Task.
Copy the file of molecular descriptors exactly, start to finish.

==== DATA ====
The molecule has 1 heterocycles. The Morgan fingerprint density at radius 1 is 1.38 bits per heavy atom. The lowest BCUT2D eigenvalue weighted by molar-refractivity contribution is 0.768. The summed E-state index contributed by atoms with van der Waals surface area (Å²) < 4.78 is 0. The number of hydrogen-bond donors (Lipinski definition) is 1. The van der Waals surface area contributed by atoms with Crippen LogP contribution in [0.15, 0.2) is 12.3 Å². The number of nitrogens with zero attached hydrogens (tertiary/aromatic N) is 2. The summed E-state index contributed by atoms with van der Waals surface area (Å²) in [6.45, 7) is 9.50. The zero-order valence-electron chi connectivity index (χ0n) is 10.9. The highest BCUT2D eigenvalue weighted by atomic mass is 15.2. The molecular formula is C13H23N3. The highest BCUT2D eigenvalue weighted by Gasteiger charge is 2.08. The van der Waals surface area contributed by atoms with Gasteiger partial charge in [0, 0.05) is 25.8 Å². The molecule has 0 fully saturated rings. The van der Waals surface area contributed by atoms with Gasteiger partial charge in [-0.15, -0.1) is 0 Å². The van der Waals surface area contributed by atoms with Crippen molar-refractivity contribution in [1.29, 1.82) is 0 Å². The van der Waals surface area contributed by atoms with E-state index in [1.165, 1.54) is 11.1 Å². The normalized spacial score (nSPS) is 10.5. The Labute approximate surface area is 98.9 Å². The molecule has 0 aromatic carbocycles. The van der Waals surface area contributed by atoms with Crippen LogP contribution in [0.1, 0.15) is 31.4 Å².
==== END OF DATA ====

The molecule has 1 heterocycles. The Morgan fingerprint density at radius 1 is 1.38 bits per heavy atom. The lowest BCUT2D eigenvalue weighted by molar-refractivity contribution is 0.768. The summed E-state index contributed by atoms with van der Waals surface area (Å²) < 4.78 is 0. The number of hydrogen-bond donors (Lipinski definition) is 1. The van der Waals surface area contributed by atoms with Crippen LogP contribution in [0.15, 0.2) is 12.3 Å². The number of nitrogens with zero attached hydrogens (tertiary/aromatic N) is 2. The summed E-state index contributed by atoms with van der Waals surface area (Å²) in [6.45, 7) is 9.50. The zero-order valence-electron chi connectivity index (χ0n) is 10.9. The highest BCUT2D eigenvalue weighted by atomic mass is 15.2. The molecular formula is C13H23N3. The highest BCUT2D eigenvalue weighted by Gasteiger charge is 2.08. The van der Waals surface area contributed by atoms with Gasteiger partial charge in [0, 0.05) is 25.8 Å². The molecule has 0 fully saturated rings. The van der Waals surface area contributed by atoms with Gasteiger partial charge in [-0.15, -0.1) is 0 Å². The van der Waals surface area contributed by atoms with Crippen molar-refractivity contribution in [1.29, 1.82) is 0 Å². The van der Waals surface area contributed by atoms with E-state index in [1.165, 1.54) is 11.1 Å². The normalized spacial score (nSPS) is 10.5. The Labute approximate surface area is 98.9 Å². The molecule has 0 aromatic carbocycles. The van der Waals surface area contributed by atoms with Crippen LogP contribution in [0.1, 0.15) is 31.4 Å².